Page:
Central America is located on the southern tip of North America, or is sometimes defined as a subcontinent of the Americas, bordered by Mexico to the north, Colombia to the southeast, the Caribbean Sea to the east, and the Pacific Ocean to the west and south. Central America consists of seven countries: Belize, Costa Rica, El Salvador, Guatemala, Honduras, Nicaragua, and Panama. The combined population of Central America has been estimated to be 41,739,000 and 42,688,190.

The Huastec or Téenek, are an indigenous people of Mexico, living in the La Huasteca region including the states of Hidalgo, Veracruz, San Luis Potosí and Tamaulipas concentrated along the route of the Pánuco River and along the coast of the Gulf of Mexico.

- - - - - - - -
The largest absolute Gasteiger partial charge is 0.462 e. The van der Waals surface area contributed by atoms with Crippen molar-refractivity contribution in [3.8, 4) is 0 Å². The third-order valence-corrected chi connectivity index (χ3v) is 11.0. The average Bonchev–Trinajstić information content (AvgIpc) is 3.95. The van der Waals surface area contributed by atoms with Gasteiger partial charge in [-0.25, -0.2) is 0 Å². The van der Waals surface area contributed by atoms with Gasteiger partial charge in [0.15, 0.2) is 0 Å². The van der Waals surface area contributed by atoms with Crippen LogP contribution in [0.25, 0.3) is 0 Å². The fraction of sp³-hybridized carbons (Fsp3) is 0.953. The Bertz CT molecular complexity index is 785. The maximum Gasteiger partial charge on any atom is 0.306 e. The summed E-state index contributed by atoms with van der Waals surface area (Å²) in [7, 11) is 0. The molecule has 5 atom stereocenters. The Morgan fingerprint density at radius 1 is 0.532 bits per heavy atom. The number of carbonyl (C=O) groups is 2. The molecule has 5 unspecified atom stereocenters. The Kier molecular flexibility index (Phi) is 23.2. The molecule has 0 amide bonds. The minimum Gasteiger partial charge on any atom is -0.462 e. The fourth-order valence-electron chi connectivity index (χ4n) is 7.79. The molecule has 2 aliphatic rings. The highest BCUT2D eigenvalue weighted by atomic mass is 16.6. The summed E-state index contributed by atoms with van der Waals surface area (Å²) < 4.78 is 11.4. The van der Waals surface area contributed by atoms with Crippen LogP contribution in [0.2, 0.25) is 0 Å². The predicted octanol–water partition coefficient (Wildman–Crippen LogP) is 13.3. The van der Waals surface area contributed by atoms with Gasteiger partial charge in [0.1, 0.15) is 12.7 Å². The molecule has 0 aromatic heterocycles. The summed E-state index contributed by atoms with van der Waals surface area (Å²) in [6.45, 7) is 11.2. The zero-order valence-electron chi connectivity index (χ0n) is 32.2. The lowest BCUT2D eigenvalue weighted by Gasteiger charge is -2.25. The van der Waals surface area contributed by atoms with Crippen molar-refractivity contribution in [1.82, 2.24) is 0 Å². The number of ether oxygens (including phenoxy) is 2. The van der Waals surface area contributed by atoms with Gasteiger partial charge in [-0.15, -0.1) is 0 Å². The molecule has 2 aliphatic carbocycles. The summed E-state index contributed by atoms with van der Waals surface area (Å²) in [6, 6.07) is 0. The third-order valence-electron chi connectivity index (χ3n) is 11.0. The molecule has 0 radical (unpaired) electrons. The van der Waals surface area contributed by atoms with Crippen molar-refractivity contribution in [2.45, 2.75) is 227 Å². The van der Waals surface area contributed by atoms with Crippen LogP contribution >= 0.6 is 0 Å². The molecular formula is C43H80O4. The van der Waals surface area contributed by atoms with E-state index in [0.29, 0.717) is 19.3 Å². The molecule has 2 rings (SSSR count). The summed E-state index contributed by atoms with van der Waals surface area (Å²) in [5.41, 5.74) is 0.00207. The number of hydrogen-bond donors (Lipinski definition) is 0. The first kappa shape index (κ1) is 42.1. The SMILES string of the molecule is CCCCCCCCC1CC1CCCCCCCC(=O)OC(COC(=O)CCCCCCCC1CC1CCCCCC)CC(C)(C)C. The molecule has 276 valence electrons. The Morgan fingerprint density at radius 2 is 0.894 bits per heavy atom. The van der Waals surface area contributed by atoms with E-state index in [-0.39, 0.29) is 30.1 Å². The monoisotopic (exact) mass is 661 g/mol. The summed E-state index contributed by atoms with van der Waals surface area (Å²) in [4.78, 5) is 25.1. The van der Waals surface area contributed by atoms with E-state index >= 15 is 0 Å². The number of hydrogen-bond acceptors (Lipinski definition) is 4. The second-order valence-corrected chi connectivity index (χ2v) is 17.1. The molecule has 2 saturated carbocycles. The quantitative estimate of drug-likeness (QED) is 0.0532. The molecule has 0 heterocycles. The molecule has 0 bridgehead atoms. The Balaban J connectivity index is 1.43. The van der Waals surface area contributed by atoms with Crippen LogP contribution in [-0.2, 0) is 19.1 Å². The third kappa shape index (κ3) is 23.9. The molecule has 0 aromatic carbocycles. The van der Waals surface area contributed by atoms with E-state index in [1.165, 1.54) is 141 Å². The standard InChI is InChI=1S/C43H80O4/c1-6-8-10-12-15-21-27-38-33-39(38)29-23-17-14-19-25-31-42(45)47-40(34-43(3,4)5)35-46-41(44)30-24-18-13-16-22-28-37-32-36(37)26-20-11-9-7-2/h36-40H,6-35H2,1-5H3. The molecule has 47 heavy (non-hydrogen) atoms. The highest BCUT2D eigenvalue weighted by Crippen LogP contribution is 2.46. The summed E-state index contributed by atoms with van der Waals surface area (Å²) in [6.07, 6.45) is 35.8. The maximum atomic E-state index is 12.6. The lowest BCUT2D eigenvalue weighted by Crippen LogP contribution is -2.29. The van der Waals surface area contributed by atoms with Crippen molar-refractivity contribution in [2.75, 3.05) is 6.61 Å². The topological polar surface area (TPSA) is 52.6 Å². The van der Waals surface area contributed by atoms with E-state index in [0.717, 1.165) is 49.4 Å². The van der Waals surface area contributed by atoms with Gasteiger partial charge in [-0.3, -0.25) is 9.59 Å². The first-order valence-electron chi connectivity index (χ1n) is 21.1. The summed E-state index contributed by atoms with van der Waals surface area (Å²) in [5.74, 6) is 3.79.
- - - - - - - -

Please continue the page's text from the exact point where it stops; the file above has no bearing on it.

Sierra Madre Oriental mountain range in Mexico

The Sierra Madre Oriental is a mountain range in northeastern Mexico. The Sierra Madre Oriental is part of the American Cordillera, a chain of mountain ranges (cordillera) that consists of an almost continuous sequence of mountain ranges that form the western "backbone" of North America, Central America, South America and Antarctica.

Geography of Mesoamerica geographic area and features of Mesoamerica, a culture area in the Americas inhabited by complex indigenous pre-Columbian cultures, such as, the Olmec, Teotihuacan, the Maya, the Aztec and the Purépecha